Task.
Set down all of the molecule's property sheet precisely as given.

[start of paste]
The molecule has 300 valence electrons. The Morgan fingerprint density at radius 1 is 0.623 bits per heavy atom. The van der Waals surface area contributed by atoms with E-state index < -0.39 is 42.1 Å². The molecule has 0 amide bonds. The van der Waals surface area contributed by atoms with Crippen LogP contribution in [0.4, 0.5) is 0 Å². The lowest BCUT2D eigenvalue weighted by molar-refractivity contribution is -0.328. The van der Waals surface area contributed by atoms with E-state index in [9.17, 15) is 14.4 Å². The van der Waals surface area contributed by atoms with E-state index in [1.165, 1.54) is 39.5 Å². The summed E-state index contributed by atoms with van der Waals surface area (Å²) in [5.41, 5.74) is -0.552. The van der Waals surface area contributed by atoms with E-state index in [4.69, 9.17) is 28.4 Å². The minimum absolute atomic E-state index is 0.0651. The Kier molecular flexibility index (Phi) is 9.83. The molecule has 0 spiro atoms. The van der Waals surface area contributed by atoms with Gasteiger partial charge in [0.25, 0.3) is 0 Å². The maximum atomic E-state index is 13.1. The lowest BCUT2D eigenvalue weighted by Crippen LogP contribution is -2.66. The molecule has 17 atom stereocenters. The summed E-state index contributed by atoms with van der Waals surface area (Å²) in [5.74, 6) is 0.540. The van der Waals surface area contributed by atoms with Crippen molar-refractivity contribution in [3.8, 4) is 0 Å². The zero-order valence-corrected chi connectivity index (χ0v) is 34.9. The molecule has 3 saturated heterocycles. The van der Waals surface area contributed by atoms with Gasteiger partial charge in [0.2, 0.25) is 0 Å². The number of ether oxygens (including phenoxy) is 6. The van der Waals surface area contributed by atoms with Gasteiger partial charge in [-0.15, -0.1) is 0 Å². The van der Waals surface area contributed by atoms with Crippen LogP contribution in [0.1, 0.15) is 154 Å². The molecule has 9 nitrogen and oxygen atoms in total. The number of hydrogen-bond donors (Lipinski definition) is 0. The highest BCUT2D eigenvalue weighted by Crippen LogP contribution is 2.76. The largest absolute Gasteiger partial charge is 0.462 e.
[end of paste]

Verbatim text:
The molecule has 300 valence electrons. The Morgan fingerprint density at radius 1 is 0.623 bits per heavy atom. The van der Waals surface area contributed by atoms with E-state index < -0.39 is 42.1 Å². The molecule has 0 amide bonds. The van der Waals surface area contributed by atoms with Crippen LogP contribution in [0.4, 0.5) is 0 Å². The lowest BCUT2D eigenvalue weighted by molar-refractivity contribution is -0.328. The van der Waals surface area contributed by atoms with E-state index in [9.17, 15) is 14.4 Å². The van der Waals surface area contributed by atoms with E-state index in [1.165, 1.54) is 39.5 Å². The summed E-state index contributed by atoms with van der Waals surface area (Å²) in [5.41, 5.74) is -0.552. The van der Waals surface area contributed by atoms with E-state index in [4.69, 9.17) is 28.4 Å². The minimum absolute atomic E-state index is 0.0651. The Kier molecular flexibility index (Phi) is 9.83. The molecule has 0 spiro atoms. The van der Waals surface area contributed by atoms with Gasteiger partial charge in [0.25, 0.3) is 0 Å². The maximum atomic E-state index is 13.1. The lowest BCUT2D eigenvalue weighted by Crippen LogP contribution is -2.66. The molecule has 17 atom stereocenters. The summed E-state index contributed by atoms with van der Waals surface area (Å²) in [5.74, 6) is 0.540. The van der Waals surface area contributed by atoms with Crippen molar-refractivity contribution in [3.8, 4) is 0 Å². The zero-order valence-corrected chi connectivity index (χ0v) is 34.9. The molecule has 3 saturated heterocycles. The van der Waals surface area contributed by atoms with Gasteiger partial charge in [0.2, 0.25) is 0 Å². The number of ether oxygens (including phenoxy) is 6. The van der Waals surface area contributed by atoms with Gasteiger partial charge in [-0.15, -0.1) is 0 Å². The van der Waals surface area contributed by atoms with Crippen LogP contribution in [0.1, 0.15) is 154 Å². The molecule has 9 nitrogen and oxygen atoms in total. The number of hydrogen-bond donors (Lipinski definition) is 0. The highest BCUT2D eigenvalue weighted by Crippen LogP contribution is 2.76. The largest absolute Gasteiger partial charge is 0.462 e.